This is undoubtedly one of the hottest weekend reads in finance.
Nomura’s Jens Nordvig has written a quietly piece titled Currency risk in a Eurozone break-up – Legal Aspects that for the first time, really looks at the implications of a Eurozone breakup, and what it means to investors who are owed money in Euros.
In other words, if a bank, or a company, or the government in say Greece announces tomorrow that it’s going back to the drachma, what do you get? Will you be paid in currency that’s worth toilet paper? Does the fact that you’re owed money in Euros still mean anything?
It’s complicated stuff, and is probably just the first of a mountain of literature that’s about to be published on the issue, and you’re advised to hunt down a copy.
We’ve seen one.
Here’s the basic summary. Note the use of the term “redenomination risk” right up top. Not something you see that often.:
Investors should consider three main parameters when evaluating redenomination
1) legal jurisdiction under which a given obligation belongs; 2) whether a break-up can happen in a multilaterally agreed fashion; and 3) the type of Eurozone break-up which is being considered, including whether the Euro would cease to exist.
In a scenario of a limited Eurozone break-up, where the Euro remains in existence for core Eurozone countries, the risk of redenomination is likely to be substantially higher for local law obligations in peripheral countries than for foreign law obligations. From this perspective, local law obligations should trade at a discount to similar foreign law obligations.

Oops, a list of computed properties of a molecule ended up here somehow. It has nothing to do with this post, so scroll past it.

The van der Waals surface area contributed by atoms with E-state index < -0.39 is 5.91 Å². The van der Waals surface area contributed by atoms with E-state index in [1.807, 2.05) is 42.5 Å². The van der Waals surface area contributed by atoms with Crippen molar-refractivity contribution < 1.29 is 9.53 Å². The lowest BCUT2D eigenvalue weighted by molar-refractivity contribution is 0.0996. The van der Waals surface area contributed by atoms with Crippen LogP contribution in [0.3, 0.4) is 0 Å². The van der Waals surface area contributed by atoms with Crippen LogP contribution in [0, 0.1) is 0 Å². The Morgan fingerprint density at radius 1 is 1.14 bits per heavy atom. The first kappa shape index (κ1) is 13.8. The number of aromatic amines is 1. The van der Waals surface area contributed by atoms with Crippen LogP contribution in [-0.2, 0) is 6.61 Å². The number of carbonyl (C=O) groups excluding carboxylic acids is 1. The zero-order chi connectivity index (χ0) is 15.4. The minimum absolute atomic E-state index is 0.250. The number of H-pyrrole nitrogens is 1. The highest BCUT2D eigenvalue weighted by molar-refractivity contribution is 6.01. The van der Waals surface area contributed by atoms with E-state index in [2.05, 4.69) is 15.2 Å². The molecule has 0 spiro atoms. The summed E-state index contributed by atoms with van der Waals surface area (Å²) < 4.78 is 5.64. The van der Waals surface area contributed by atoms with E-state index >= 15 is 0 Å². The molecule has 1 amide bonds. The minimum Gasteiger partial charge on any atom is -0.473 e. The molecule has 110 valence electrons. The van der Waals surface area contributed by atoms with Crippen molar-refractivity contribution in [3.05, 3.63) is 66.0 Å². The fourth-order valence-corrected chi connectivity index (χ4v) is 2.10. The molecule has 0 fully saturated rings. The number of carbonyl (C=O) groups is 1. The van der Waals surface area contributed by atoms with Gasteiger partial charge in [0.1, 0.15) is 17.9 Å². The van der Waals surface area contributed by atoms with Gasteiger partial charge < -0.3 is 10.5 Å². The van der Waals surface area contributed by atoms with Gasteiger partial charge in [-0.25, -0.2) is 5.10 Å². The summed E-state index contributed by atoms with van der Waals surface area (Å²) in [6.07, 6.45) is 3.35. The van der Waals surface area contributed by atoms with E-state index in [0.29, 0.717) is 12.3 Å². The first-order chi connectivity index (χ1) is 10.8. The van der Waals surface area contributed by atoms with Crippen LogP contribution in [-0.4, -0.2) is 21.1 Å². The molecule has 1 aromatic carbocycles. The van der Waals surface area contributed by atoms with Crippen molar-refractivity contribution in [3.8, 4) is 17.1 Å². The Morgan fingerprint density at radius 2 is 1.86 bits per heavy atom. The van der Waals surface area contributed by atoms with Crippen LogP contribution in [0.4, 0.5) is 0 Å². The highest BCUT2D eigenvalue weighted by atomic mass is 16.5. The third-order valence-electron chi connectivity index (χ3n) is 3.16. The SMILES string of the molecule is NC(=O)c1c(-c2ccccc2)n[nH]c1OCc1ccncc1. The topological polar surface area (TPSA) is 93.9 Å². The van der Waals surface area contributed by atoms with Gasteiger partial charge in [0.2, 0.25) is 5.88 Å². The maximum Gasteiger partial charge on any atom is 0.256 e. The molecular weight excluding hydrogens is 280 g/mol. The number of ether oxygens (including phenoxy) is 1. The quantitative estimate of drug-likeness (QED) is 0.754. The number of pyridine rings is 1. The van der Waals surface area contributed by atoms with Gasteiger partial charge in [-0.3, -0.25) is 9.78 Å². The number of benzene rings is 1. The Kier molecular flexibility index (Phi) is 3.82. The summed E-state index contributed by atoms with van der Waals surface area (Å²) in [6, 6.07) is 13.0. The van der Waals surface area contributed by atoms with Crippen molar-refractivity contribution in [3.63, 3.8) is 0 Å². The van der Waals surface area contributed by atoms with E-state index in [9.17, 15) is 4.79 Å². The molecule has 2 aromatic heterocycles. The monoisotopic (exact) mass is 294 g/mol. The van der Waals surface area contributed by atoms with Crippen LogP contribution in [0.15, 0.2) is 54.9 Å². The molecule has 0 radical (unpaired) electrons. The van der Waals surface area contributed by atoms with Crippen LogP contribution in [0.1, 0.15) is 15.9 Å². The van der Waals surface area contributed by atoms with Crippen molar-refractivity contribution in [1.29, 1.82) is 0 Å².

In a scenario of a full-blown Eurozone break-up, evaluating the redenomination risk is more complex, as even foreign law obligations would have to be redenominated in some form. In this case, redenomination could happen either into new national currencies (in accordance with the so-called Lex Monetae principle), or into a new European Currency Unit (ECU-2). This additional complexity in the full-blown break-up scenario leaves it harder to judge the appropriate relative risk premia on
local versus foreign law instruments.
The distinction between local and foreign law jurisdiction also becomes less important in situations involving insolvency. In those instances, the lower redenomination risk associated with foreign law obligations may be negated by higher haircuts. Hence, the legal jurisdiction therefore seems most relevant from a trading perspective in connection with high quality corporate credits which are
highly resilient to insolvency.
Bottom line: What matters is how the Euro breaks up (whether it’s a unilateral pullout of an agreed upon exit pact among everyone) and then whether the debt is a domestic debt governed by domestic law or an international debt, governed by law in either New York or London.
One other thing that makes this report remarkable. It’s the first time we’ve seen, anyway, this warning on a research report:
The following analysis of the risks and process associated with defaults in and/or secession from the Euro / Eurozone is not meant to constitute legal advice. The authors of this report are not acting in the capacity of an attorney. Readers of this report should consult their legal advisers as to any issues of law relating to the subject matter of this report
Meanwhile, this is just the latest in a new genre of post-apocalyptic Wall Street literature. See more here >
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